In America, in 2015, many people go hungry every day, and the number of people needing food assistance continues to rise. In Chicago the Greater Chicago Food Depository (GCFD) is one of the regional groups providing food assistance to more than 812,000 people—one in six people in the county—through a network of partners. The tour will include a visit to the main warehouse and distribution facility, where we will put our own hands to work volunteering in whatever way is most needed. In addition to its food assistance work, the GCFD also runs a culinary job training program, Chicago’s Community Kitchens, which is a 14-week program aimed at prepping unemployed and underemployed adults for a career in foodservice. While training for their own future, program participants create nearly 2,500 meals a day that are delivered to Food Depository Kids Cafes and older adult meal programs. We’ll hear their stories, eat lunch together, and learn about this program and more.
We’ll end our day at Growing Home, a non-profit created in 2002 based on the belief that everyone deserves to have a good job and to eat well. By providing 25 hours per week of paid on-the-job experience and job-readiness training, plus the support to conquer issues like criminal records, medical needs, child care, and housing, the organization is changing the lives of workers and their families. While many graduates of the program continue to work in the food system, the program’s primary goal is meaningful employment in any field. The main farm is located in Englewood, a community on Chicago’s South Side that was once a bustling commercial hub, but has suffered from decades of disinvestment and de-population. Considered a food desert due to the lack of healthy foods available, Englewood’s ratio of fast food sources to fresh produce sources is greater than four to one. In addition to enrolling Englewood residents in the training program and helping them find jobs, Growing Home also encourages new food-based businesses in the community by partnering with like-minded community organizations through coalition-building.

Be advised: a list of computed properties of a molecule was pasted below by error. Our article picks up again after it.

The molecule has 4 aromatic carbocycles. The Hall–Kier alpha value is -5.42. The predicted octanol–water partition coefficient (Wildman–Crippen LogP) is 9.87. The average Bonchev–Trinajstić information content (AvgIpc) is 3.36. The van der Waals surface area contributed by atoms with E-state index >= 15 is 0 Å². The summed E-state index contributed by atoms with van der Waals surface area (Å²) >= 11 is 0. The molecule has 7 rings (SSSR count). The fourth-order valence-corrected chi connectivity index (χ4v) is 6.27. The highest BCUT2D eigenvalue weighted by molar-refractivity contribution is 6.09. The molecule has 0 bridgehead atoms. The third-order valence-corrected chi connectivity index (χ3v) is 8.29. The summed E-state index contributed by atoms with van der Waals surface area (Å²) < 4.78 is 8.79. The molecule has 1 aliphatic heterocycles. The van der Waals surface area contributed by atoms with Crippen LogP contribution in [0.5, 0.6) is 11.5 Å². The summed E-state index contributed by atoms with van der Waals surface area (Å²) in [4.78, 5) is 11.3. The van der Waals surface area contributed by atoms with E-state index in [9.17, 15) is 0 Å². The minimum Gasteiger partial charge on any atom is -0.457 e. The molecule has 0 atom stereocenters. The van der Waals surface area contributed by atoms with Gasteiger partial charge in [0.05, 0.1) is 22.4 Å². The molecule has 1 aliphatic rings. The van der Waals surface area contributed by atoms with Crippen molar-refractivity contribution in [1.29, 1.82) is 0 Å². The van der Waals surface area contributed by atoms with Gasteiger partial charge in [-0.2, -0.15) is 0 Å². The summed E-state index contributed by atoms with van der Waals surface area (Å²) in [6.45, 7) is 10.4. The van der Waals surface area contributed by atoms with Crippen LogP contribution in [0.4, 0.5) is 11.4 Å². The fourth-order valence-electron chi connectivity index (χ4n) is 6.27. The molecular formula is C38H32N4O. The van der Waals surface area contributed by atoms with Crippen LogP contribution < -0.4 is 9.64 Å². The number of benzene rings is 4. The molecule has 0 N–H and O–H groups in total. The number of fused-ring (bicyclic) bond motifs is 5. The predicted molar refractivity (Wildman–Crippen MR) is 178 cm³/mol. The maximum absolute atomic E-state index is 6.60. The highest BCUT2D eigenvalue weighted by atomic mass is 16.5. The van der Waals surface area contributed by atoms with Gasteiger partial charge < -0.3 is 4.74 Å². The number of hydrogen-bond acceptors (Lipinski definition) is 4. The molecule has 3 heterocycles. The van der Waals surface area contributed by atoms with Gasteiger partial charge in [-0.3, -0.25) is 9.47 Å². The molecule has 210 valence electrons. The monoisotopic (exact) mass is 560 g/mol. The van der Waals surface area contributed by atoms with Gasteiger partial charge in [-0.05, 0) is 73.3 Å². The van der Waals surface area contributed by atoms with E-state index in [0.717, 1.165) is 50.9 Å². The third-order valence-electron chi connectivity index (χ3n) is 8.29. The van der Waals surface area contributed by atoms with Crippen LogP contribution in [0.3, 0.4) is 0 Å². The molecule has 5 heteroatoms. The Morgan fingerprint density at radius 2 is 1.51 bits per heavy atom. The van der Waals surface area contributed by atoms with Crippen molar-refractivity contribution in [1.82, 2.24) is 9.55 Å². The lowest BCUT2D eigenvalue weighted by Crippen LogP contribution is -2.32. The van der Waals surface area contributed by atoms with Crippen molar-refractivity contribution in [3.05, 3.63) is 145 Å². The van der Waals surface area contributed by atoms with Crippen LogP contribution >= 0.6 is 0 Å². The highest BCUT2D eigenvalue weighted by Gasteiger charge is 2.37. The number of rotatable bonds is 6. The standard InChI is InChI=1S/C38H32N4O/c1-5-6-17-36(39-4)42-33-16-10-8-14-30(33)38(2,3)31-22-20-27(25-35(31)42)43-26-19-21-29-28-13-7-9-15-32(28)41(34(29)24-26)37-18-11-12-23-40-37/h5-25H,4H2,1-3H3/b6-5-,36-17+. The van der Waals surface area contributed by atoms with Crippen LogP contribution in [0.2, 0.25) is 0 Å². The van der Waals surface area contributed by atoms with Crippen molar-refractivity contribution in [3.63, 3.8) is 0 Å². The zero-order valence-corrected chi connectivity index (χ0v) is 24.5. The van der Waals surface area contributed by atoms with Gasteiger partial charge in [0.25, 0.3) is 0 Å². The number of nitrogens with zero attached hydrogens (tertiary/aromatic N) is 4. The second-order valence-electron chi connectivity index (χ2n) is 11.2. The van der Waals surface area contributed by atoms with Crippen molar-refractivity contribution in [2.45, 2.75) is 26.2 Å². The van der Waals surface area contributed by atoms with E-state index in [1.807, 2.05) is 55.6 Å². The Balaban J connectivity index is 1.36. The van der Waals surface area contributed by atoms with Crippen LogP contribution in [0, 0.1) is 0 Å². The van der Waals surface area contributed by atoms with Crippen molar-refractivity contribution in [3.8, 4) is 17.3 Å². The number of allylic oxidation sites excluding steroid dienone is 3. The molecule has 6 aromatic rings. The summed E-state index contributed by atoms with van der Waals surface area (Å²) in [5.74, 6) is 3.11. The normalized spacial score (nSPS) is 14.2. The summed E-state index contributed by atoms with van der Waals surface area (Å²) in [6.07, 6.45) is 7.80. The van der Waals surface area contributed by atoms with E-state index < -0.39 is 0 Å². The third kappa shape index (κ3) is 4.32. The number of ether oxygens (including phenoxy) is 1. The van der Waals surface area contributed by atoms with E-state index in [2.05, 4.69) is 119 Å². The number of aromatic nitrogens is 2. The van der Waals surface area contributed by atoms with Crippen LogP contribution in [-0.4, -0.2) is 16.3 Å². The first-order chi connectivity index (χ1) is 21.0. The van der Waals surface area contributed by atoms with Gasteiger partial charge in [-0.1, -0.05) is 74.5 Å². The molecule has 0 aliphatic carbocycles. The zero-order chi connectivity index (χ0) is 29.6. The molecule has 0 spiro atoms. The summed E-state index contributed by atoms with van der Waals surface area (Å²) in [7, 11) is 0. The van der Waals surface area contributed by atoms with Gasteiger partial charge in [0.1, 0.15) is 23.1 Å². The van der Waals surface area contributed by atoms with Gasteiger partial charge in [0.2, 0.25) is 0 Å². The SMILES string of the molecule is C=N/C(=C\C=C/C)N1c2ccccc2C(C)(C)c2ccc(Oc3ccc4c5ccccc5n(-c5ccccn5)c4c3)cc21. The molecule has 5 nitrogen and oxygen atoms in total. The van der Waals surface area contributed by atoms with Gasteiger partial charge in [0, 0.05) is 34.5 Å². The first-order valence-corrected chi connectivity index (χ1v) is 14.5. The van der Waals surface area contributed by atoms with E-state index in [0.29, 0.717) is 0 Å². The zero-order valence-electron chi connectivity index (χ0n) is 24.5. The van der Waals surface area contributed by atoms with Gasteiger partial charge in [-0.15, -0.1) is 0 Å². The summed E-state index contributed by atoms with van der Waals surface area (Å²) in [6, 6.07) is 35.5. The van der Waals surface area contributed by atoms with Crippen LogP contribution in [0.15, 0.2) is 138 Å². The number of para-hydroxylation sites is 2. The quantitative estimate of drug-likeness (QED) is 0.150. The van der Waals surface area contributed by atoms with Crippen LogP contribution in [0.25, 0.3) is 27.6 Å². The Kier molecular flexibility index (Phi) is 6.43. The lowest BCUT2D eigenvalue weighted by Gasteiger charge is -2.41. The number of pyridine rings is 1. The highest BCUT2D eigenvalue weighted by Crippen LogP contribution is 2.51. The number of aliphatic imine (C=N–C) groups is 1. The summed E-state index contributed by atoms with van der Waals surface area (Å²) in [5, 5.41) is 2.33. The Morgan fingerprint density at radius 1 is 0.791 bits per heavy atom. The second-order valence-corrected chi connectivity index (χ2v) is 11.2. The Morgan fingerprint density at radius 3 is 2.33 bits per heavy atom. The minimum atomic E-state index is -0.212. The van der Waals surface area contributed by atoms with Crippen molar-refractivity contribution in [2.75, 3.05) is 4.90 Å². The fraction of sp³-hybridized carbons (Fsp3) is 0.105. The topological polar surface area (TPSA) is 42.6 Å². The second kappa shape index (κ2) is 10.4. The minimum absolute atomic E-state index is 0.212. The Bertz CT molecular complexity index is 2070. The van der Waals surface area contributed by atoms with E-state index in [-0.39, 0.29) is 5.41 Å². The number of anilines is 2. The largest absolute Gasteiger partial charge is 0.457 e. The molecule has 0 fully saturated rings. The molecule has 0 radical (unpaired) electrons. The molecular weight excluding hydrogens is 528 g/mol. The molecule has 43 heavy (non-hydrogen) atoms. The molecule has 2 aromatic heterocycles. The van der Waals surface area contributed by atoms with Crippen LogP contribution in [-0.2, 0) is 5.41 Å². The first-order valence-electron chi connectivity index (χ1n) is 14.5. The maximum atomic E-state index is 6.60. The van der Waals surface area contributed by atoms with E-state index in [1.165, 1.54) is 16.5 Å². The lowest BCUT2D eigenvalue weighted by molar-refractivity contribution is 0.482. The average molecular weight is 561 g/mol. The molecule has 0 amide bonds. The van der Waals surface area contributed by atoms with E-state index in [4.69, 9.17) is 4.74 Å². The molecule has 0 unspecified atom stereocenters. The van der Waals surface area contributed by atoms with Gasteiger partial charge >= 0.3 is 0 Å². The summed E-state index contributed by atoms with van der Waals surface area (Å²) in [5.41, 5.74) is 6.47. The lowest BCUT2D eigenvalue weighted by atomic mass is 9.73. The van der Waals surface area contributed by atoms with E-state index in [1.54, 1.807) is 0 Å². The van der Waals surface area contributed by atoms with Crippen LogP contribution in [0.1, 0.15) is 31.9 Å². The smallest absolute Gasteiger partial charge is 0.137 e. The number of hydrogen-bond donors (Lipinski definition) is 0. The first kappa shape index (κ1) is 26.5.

This tour is limited to 35 participants and will begin with a presentation in the hotel.
Throughout the U.S., faith communities are at the frontline of hunger relief and food system advocacy, as evidenced by congregational support of community gardening, food cupboards and pantries, teachings that promote respect for nature and the environment, and simple daily efforts to ensure that no one in need will be turned away. SAFSF is excited to showcase some transformative community work taking place around healthy food system advocacy in many faith communities in and around the Chicago metropolitan area.
Start your day with an “attitude of gratitude” as we hear about and from Faith in Place, an organization that works with faith communities and religious leaders throughout Illinois to promote environmental sustainability. From the hotel we will head over to Mother Carr’s Organic Farm in Linwood, a community-based farm supported through the Vernon Park Church of God. The ten-acre farm, owned and operated by the church, was created with the help of Faith in Place and supports a CSA—”Congregationally Supported Agriculture.” Since 2012, they have grown and harvested over 35,000 pounds of produce, welcomed over 100 CSA members, and donated 5,000 pounds of food to local pantries. We’ll enjoy a tour of the farm and break bread together over lunch with members of the community and congregation.
We will spend the afternoon with the Inner-City Muslim Action Network (IMAN), founded by an inter-generational group of students, residents, and community leaders united around the need to address violence, poverty, and decay in the Chicago Lawn neighborhood on Chicago’s Southwest Side. We will break up into small groups and go on a “circuit tour” of their various facilities and programs: youth and arts, a free community health clinic, a transitional housing and green construction program, and an initiative to help corner store owners provide healthy food options in the neighborhood. The tour will take place during the month of Ramadan, when IMAN has an annual project called “Refresh the ‘Hood” to engage residents around healthy living, provide neighborhood corner stores with fresh organic produce and hand out free smoothies, and work to heal the tensions between store owners and community residents.
This tour is limited to 25 participants and will begin with a presentation in the hotel.